Thursday, March 12, 2009

Who Sang "Mr. Melody"?

In the unlikely event that my friend and patient Melody Smith reads this post, I am happy to inform her that I finally have the answer to the decade-old question as to who sang “Mr. Melody”. I would always sing the first few bars of the song whenever I would see her at the clinic or in WalMart and she would always ask me who made the song popular.

Last night I watched Natalie Cole in Manila and she looked as regal as ever, never mind her well-publicized health issues emphasized by the venous access port jutting over her right chest wall. She opened with a signature song of the Chairman "Come Rain or Come Shine" and went on to sing for about an hour, intermission-free, selected favorites from her well known repertoire.

She had performed in Indonesia 3 days earlier after canceling her engagement in Thailand, presumably for reasons of health which could account for her less than sunny disposition throughout the performance. Three times, she interrupted her singing by warning some unknown persons in the vast audience in total darkness in front of her to refrain from recording the show. She acted like a Diva even if she no longer went all-out for the high, acrobatic notes that younger singers routinely go for with total abandon. Her voice is still smooth and sultry but she had to increasingly rely on phrasing and technique that only come with long experience.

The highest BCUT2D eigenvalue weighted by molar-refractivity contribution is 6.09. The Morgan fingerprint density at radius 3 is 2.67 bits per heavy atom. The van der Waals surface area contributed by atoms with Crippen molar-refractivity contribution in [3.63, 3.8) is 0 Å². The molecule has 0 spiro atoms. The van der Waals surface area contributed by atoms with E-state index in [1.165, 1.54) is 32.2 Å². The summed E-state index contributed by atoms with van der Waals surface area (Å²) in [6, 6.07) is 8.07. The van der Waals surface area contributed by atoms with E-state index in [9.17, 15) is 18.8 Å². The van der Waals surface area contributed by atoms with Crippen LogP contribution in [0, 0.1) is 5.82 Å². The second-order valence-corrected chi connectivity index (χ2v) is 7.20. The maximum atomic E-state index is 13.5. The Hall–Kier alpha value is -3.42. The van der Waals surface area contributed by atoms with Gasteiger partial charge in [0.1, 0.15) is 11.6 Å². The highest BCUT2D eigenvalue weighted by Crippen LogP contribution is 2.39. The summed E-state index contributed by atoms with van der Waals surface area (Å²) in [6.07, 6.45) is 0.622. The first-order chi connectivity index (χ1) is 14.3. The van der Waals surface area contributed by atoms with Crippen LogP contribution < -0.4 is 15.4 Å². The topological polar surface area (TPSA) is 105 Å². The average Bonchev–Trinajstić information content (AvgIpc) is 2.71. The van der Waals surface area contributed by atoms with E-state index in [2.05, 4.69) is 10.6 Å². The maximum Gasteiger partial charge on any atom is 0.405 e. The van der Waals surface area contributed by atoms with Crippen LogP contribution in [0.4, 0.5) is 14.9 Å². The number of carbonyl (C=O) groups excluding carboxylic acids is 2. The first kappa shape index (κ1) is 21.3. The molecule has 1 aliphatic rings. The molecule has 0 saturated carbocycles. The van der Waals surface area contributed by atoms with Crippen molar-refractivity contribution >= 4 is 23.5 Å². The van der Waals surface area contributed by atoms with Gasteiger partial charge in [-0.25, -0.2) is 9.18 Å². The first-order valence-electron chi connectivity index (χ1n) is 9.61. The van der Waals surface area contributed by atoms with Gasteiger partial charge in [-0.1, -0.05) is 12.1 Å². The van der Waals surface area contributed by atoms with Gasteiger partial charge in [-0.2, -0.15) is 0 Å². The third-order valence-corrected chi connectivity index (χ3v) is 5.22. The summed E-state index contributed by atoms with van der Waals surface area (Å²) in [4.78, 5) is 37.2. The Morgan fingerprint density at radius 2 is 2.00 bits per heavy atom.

Her selections were tailor-made for the Filipino audience: heavy on the sentimental love songs and easy on the R&B which can be delivered much better by legions of talented, struggling singers. When she sang “Starting Over Again”, “I Live for Your Love”, “Miss You Like Crazy”, “Someone That I Used To Love, “Inseparable”, songs she herself admitted she had not sung for some time, the audience went wild and sang with her, even if at times, Ms. Cole needed to refer to the lyric sheet.

Midway through the performance, she reprised her duet with her father, Nat King Cole “Unforgettable” complete with homemade movies and sepia stills. And then she sang the song Charlie Chaplin wrote for her father “Smile (though your heart is aching)”. My mother, next to me thought the best song of the evening was "When I Fall in Love".

She allowed only one encore, a supremely worthy one however, finishing with an over-the-top duet with her trumpeteer. Good show.

1 comment:

azron said...

sounds like you had a wonderful time - are you in Manila?